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Some of the delegates taking notes on the first day of the COP18 summit at the Qatar National Convention Centre yesterday.Salim Matramkot
By Isabel Ovalle
DOHA: Climate change has caused extensive damage on vulnerable developing countries such as Bangladesh, Kenya, Bhutan, Micronesia and Gambia.
These were the conclusions of research completed by the Government of Bangladesh and the Loss and Damage in Vulnerable Countries Initiative.
The issue was addressed at one of the side events that took place in the first day of the UN climate change conference in Doha.
Koko Warner, scientific director of the Loss and Damage in Vulnerable Initiative of UN University, said that the humanitarian consequences for raising global temperature is “already a reality.”
The study she presented centred on the five countries mentioned above. For Bangladesh climatic stressors have caused salinity intrusion, with impact on traditional rice varieties, which no longer grow well. In addition, she referred to the health implications of salty drinking water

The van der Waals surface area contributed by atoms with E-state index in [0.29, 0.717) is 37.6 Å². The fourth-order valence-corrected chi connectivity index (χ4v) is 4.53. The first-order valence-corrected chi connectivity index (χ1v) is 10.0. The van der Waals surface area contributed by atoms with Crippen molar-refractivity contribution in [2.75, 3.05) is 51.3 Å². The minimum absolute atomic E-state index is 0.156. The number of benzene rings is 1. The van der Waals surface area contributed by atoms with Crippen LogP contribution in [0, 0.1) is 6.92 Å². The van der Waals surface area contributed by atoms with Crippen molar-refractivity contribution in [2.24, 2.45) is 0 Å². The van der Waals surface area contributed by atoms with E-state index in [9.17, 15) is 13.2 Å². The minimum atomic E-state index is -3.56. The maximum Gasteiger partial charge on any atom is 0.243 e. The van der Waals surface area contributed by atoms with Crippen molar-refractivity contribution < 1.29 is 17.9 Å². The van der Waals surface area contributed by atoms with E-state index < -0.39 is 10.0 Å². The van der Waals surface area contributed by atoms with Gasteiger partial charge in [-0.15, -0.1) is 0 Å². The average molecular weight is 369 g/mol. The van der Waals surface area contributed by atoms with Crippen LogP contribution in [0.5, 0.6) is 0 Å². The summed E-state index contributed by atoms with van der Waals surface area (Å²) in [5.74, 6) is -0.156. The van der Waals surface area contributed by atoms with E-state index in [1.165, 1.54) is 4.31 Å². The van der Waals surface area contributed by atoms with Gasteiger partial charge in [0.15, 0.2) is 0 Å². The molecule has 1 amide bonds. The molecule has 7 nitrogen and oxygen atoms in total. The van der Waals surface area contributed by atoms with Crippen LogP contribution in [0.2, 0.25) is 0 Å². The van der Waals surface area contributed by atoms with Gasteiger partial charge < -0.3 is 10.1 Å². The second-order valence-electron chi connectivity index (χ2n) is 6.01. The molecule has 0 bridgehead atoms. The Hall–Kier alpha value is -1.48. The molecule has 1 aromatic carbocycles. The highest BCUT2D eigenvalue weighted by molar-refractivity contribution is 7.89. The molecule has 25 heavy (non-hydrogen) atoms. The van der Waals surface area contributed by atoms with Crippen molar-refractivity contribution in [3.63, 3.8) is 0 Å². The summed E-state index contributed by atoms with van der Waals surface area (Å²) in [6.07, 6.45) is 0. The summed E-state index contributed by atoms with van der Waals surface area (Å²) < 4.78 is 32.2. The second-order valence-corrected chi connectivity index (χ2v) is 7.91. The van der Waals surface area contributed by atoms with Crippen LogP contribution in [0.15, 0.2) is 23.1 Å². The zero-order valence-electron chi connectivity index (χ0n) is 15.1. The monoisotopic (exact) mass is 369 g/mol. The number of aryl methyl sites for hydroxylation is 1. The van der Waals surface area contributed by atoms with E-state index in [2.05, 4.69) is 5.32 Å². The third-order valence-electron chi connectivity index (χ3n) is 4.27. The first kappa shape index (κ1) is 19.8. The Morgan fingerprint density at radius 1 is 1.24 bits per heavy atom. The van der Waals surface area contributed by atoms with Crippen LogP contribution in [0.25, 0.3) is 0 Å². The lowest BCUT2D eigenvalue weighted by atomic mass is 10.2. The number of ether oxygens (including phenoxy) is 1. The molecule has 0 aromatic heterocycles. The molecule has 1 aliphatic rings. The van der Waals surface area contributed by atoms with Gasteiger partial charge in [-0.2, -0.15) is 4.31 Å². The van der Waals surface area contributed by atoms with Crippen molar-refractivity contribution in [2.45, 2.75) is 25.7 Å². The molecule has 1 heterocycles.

Costs for Bhutan are associated with changing monsoon patterns, while in Gambia they are linked to draught. These phenomena have affected the habitability and cultivation in certain regions.
In Kenya the changes in climate have cause droughts as well. Research showed that for 72 percent of the population, coping strategies were not enough to avoid adverse impact, given that many coping strategies were found to be erosive and affect long-term livelihood sustainability.
Micronesia has suffered erosion in coastal areas, which has caused damage to houses and infrastructure and loss of beaches. Supported by the African Climate Policy Centre (ACPC), there have been additional case studies in Ethiopia, Mozambique, Burkina Faso and Nepal. The Peninsula